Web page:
This is in sharp contrast to statements made by the MDC-T last month saying it was deeply concerned by attempts by ZANU PF and Robert Mugabe to impose the Kariba draft as the Constitution of Zimbabwe.
The negotiators said: “We hereby place it on record that the Agreement of the parties was that the Kariba Draft, which was negotiated, agreed to and initiated by all the three parties to the GPA would be used by the parties through the Parliamentary Select Committee to consult the people on the content of a new constitution for Zimbabwe.”
“The Select Committee would take the Kariba Draft to the people and consult them on which provisions of the draft they agreed with and accepted and which ones they did not agree with. In respect of those they did not agree with, the people would be asked what alternative provisions they wanted in their place,” the statement read.
However, the statement that appeared in the newspaper was signed by all the members of the negotiating teams, except for the MDC-T Secretary General and Finance Minister Tendai Biti. But his colleague in the party and Economic Planning Minister Elton Mangoma signed the document.
The others who co-signed the newspaper notice, dated 23 July, were ZANU PF Justice Minister Patrick Chinamasa & Transport and Infrastructural Development Minister Innocent Goche; Industry and Commerce Minister Welshman Ncube & Regional, Integration and International Co-operation Minister Priscilla Misihairabwi Mushonga from the MDC-M also signed the document.
The negotiators said they wished to clarify and explain what the three parties agreed to be, ‘the place and role of the Kariba Draft Constitution within the constitution making process.’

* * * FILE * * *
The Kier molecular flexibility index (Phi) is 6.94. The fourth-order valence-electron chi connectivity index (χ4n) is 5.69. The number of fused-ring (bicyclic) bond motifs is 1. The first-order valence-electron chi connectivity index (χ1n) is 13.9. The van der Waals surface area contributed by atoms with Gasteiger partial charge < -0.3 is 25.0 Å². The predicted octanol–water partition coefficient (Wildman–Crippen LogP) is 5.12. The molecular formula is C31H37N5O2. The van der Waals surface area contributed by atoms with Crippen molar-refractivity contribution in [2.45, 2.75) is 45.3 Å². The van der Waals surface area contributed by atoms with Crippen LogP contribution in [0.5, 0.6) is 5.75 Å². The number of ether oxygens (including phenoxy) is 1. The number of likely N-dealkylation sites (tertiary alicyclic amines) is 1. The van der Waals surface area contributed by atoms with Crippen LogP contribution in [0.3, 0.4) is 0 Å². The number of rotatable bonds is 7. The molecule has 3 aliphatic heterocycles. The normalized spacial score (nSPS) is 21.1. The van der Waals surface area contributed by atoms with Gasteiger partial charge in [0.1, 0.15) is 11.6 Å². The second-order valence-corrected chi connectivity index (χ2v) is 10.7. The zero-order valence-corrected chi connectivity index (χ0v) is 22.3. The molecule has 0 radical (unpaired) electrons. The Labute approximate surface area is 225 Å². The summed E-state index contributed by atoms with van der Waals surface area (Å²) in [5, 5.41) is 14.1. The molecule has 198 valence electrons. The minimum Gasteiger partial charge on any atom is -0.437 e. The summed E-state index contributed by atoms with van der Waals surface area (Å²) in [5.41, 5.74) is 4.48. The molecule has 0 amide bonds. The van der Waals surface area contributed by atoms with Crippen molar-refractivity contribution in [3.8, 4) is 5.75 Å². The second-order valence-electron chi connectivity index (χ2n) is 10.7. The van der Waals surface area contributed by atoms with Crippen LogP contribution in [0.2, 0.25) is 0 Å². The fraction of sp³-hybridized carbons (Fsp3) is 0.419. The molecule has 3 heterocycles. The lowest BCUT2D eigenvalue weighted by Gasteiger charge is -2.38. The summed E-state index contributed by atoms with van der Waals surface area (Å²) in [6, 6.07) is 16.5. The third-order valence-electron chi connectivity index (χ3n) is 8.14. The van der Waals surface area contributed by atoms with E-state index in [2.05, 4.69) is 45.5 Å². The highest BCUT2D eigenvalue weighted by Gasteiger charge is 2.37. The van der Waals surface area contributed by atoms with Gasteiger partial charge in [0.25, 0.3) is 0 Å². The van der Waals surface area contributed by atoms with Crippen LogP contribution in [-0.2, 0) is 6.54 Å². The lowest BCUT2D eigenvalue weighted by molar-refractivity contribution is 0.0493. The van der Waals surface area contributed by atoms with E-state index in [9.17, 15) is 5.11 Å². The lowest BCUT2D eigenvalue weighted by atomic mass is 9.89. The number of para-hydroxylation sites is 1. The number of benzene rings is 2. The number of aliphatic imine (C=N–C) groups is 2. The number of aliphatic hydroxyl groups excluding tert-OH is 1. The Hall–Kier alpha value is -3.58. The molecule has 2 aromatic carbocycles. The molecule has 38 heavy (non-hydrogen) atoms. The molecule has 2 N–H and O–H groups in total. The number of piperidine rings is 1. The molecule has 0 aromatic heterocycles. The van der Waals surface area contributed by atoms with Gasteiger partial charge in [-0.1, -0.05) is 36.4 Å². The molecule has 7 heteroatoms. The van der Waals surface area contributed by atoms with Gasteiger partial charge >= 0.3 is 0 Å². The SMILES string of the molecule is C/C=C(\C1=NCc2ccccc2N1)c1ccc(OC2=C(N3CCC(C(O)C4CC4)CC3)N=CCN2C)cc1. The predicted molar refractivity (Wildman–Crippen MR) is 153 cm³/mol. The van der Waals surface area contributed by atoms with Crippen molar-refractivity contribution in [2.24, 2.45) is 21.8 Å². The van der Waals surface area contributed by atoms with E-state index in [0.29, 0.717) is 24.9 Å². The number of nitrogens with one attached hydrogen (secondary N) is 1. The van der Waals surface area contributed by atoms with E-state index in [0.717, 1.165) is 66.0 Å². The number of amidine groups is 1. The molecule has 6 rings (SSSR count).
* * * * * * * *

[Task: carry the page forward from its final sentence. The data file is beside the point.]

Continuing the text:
“We do this so as to restore, reaffirm and defend the co-operative spirit among the parties to the agreement, which co-operative spirit is absolutely essential and indeed is a pre-condition for a successful conclusion to the agreed constitution-making process.”
We were not able to reach the Finance Minister for comment but sources close to the MDC leader said Biti may not have put his signature to something his party does not agree with. We also failed to reach Mr Mangoma to find out why his signature is on the document, contrary to his party’s position.
The MDC has said it rejects the imposition of the Kariba Draft and would reject any attempt by ZANU PF to foist this draft on the people. The party had said in a statement on June 26: “The Kariba Constitution was a compromise document drafted by three political parties and initialled on 30 September 2007 to minimise the possibility of a contested election result in 2008, in line with a SADC resolution that had given birth to the dialogue. It was an interim Constitution that was meant to be used only for the 2008 election, but on 4 December 2007, ZANU PF refused to implement the Kariba draft. Its function and intended purpose therefore died on 4 December 2007 because of ZANU PF intransigence.”
“ZANU PF cannot resurrect a document meant for the 2008 election, which they rejected and turned down in December 2007. They must not be allowed to sneak it through the backdoor when Zimbabweans have ample time to make their own Constitution,” said the MDC.
Meanwhile MDC spokesperson Nelson Chamisa reiterated on SW Radio Africa on Tuesday that his party does not endorse the Kariba Draft, and want a people driven constitution. He acknowledged that the MDC was initially part of the Kariba Draft, which was meant to ‘facilitate a framework’ for the 2008 elections, but that ZANU PF ‘surreptitiously disappeared’ from the negotiating table, and went to declare the election date without the constitution being replaced.
He added that the Kariba Draft was brought back during the second negotiations mediated by former South African President Thabo Mbeki. “We agreed to acknowledge its existence in the GPA but not that it would be taken to the people as a document upon which people are supposed to comment on. That is not in the agreement and in fact it is not anywhere written in the GPA. It is ZANU PF’s interpretation.”
However, the statement by the five negotiators appealed to the political parties to ‘honour the agreement both in words and in deed, so as to preserve the integrity of the GPA.’ They insist the agreement did not seek to ‘foist the Kariba Draft on the people, but merely to provide a structured way of consulting the people as to determine what exactly was acceptable and not acceptable to them.’